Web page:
5 CLASSIC BOOKS YOU MUST READ ONCE IN YOUR LIFE TIME
We tend to get carried away by the bestsellers and the latest news, but it is true that there are classics to which we should return from time to time. Above all, because they hide stories that are not out of fashion, hooking literatures and inspiring characters.
We want to propose five books in which women have much to tell; five classics with strong, bold and breakthrough literary heroines. Of course, you’ll have to go back to the library to get some of them … Do you have a license?
Little Women (Louise May Alcott, 1868)
You’ve seen the movie and it’s time, now, to start with the book, which is a real joy. We are in the middle of the Civil War, in the United States. The father of the family has gone ahead and the mother and four daughters remain, all of them halfway between adolescence and adulthood. Each one is different: Meg wants to lead the conservative life of getting married and forming a family; Jo only thinks of being a great writer; Amy dreams of entering the ‘high society’ and Beth, the dreamy little artist, is enough with a canvas or a piano to be happy. You can identify with any of them or delight in the overwhelming personality of Jo, who in an age so unlikely that women fight for their dreams, dazzles with their intelligence, entrepreneurship and sympathy.
Wuthering Heights (Emily Brontë, 1847)
If you read it without the perspective of the time, its history can seem until calm to you, but bridge in the middle of century XIX. A novel about a passionate love is published; so much, that it surpasses the norms and the reigning morality. Depravation, revenge and audacity appear in such high doses that it was very scandalous for his time, despite having a very refreshing literary structure and despite being fabulously well narrated, something that at the time was not valued. But you do not need to go into literary exams to enjoy it: ‘Wuthering Heights’ will catch you from the beginning, with characters with a varied psychology and, above all, intense. A classic that you will enjoy in a pispás.
Romeo and Juliet (William Shakespeare, 1597)
If you know the myth and even went to Verona to do the selfie on the supposed balcony of romance and touch the chest of the bronze statue, maybe now is the time to start reading this book, if you have not already done so . The story already you know: two young people from two enemy families fall in love and, in the fight for their love, they get into a situation of violence and terrible hatred that begins when Romeo, just married in secret with Juliet, kills the cousin of this . The work is probably the most masterful literary expression of extreme love, a love that transcends the conservative, the classical and the Platonic. It is a very short work, in which you can play to see what has remained of that conception of Renaissance love in the romantic expression of our emotions.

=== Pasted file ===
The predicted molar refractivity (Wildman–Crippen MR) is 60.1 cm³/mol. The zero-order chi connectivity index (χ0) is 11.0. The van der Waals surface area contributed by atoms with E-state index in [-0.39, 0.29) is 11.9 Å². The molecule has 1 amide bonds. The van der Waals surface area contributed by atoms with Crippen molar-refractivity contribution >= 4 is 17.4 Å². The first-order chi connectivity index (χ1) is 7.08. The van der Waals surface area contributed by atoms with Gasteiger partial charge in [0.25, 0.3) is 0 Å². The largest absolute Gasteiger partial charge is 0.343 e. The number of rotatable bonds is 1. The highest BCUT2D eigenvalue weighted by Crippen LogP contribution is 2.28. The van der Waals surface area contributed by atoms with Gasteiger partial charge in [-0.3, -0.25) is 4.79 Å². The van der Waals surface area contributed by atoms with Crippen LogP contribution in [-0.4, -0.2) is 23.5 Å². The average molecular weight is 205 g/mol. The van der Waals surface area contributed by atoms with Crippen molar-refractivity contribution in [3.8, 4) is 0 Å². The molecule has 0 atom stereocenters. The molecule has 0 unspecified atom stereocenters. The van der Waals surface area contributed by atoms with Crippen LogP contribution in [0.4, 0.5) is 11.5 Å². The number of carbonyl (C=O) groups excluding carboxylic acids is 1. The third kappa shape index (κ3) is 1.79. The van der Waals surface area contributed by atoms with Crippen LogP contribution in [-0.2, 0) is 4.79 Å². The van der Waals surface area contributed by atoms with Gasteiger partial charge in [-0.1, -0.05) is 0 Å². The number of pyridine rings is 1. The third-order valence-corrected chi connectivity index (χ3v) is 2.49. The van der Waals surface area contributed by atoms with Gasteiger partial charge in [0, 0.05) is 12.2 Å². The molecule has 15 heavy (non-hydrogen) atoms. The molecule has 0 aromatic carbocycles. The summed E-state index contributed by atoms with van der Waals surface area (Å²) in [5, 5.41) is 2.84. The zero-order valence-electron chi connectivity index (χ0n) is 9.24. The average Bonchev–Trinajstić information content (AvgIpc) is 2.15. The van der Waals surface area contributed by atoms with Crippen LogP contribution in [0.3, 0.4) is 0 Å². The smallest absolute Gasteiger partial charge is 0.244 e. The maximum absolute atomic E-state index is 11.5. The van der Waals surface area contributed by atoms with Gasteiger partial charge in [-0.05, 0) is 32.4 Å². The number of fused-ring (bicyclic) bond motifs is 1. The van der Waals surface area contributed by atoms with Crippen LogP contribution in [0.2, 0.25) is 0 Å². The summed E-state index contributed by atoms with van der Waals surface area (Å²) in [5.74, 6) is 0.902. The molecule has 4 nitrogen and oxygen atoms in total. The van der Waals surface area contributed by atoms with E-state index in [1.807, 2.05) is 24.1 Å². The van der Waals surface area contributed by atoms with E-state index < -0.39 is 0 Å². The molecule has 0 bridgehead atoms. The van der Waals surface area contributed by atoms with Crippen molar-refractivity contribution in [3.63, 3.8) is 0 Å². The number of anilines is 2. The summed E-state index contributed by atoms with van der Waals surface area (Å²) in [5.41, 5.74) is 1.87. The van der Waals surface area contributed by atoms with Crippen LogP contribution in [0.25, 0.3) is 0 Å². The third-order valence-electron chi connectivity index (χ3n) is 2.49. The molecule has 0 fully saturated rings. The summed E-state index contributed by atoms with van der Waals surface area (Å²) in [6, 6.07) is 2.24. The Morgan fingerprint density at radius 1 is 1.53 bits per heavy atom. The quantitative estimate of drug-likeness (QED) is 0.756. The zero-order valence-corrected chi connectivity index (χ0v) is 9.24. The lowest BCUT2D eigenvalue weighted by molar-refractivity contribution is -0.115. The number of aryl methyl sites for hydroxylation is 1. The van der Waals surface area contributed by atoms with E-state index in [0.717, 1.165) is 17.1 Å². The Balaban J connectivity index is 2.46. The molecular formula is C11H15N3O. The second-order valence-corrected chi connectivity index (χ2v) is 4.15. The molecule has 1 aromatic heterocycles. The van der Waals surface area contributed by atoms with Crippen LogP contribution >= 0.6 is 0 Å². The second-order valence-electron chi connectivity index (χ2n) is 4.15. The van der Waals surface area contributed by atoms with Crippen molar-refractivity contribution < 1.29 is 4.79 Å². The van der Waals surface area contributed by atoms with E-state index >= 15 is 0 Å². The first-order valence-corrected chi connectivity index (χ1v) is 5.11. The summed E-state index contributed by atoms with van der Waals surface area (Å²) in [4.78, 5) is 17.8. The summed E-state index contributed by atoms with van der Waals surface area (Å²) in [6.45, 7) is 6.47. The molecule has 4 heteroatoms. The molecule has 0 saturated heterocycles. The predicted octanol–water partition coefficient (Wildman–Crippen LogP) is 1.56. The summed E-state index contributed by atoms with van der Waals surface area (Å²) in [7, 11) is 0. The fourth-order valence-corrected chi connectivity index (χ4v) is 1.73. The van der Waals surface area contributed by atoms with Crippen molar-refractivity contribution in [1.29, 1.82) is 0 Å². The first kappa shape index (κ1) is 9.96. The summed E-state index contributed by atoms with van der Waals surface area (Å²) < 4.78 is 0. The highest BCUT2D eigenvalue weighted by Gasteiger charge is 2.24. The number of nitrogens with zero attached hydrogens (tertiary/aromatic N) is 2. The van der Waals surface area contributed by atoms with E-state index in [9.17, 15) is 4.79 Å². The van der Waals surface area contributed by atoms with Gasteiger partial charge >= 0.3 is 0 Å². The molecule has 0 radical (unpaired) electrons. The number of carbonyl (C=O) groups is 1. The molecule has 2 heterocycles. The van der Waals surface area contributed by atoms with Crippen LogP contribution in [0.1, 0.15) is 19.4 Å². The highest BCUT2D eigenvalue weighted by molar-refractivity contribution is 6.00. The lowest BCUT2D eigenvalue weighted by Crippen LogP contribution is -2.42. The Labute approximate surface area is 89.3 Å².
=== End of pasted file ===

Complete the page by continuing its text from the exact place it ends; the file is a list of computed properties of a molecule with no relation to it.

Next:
Beloved (Toni Morrison, 1987)
Morrison won the Nobel Prize for Literature six years after publishing the most elaborate and hard of his novels, Beloved, which, like the aforementioned ‘Little Women’, places us in the Civil War. But this time the social group from which the story is constructed is not the middle class, but slavery: it is the story of a slave woman who decides to murder her daughter to avoid the suffering of being another slave. Finally, in the midst of all these reiterations, what counts is the powerful prose of Morrison, which raises two powerful themes. On the one hand, how far the mother owns the life of her daughter, so much as to decide the fatal destiny. On the other hand, the emotional repercussion of slavery as a way of life (or death). A wonderful novel that was taken to the movies.
A room of its own (Virginia Woolf, 1929)
Woolf is one of the great female writers, and of women (which is not the same). ‘Your own room’ should already appear in your library wishlist. The text appears when they propose to him, in 1928, to give a series of lectures on the relation between woman and novel. And instead of throwing by frivolizations, he dares to say something that no one could: for a woman to write a good book needs economic and personal independence (this refers to the concept of ‘own room’). From there, he makes an analysis that is not out of date (although there are now women, and many, writing good novels, and many): all the nuances that have prevented us to be completely free. The denunciation of Woolf, to be able to search our own way with the freedom to choose our own path.